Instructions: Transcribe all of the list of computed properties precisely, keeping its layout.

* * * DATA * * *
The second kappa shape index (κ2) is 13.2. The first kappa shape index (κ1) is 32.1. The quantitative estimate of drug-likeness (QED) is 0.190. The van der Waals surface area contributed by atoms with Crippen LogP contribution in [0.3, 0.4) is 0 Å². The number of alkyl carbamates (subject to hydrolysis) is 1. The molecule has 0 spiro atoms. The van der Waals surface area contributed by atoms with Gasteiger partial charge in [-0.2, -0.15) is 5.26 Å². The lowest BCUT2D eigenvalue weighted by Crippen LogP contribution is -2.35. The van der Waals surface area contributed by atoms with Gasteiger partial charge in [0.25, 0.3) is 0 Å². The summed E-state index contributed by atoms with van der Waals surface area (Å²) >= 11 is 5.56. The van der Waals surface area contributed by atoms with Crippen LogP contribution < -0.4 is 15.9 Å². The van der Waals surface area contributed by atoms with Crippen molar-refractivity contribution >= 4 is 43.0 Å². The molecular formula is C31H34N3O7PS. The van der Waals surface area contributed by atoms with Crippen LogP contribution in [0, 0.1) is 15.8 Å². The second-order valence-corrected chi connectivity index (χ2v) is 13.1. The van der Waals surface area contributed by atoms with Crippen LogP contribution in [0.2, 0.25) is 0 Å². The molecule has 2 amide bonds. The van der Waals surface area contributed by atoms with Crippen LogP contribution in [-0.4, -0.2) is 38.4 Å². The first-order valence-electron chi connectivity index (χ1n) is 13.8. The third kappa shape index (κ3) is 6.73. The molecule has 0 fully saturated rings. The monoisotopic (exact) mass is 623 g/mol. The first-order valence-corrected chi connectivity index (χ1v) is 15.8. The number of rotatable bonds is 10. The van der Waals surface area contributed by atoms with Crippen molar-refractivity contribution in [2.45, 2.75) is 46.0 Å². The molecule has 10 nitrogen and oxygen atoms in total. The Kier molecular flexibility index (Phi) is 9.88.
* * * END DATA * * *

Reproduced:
The second kappa shape index (κ2) is 13.2. The first kappa shape index (κ1) is 32.1. The quantitative estimate of drug-likeness (QED) is 0.190. The van der Waals surface area contributed by atoms with Crippen LogP contribution in [0.3, 0.4) is 0 Å². The number of alkyl carbamates (subject to hydrolysis) is 1. The molecule has 0 spiro atoms. The van der Waals surface area contributed by atoms with Gasteiger partial charge in [-0.2, -0.15) is 5.26 Å². The lowest BCUT2D eigenvalue weighted by Crippen LogP contribution is -2.35. The van der Waals surface area contributed by atoms with Gasteiger partial charge in [0.25, 0.3) is 0 Å². The summed E-state index contributed by atoms with van der Waals surface area (Å²) >= 11 is 5.56. The van der Waals surface area contributed by atoms with Crippen LogP contribution < -0.4 is 15.9 Å². The van der Waals surface area contributed by atoms with Crippen molar-refractivity contribution >= 4 is 43.0 Å². The molecular formula is C31H34N3O7PS. The van der Waals surface area contributed by atoms with Crippen LogP contribution in [0, 0.1) is 15.8 Å². The second-order valence-corrected chi connectivity index (χ2v) is 13.1. The van der Waals surface area contributed by atoms with Crippen LogP contribution in [0.2, 0.25) is 0 Å². The molecule has 2 amide bonds. The van der Waals surface area contributed by atoms with Crippen LogP contribution in [-0.4, -0.2) is 38.4 Å². The first-order valence-electron chi connectivity index (χ1n) is 13.8. The third kappa shape index (κ3) is 6.73. The molecule has 0 fully saturated rings. The monoisotopic (exact) mass is 623 g/mol. The first-order valence-corrected chi connectivity index (χ1v) is 15.8. The number of rotatable bonds is 10. The van der Waals surface area contributed by atoms with Crippen molar-refractivity contribution in [2.45, 2.75) is 46.0 Å². The molecule has 10 nitrogen and oxygen atoms in total. The Kier molecular flexibility index (Phi) is 9.88.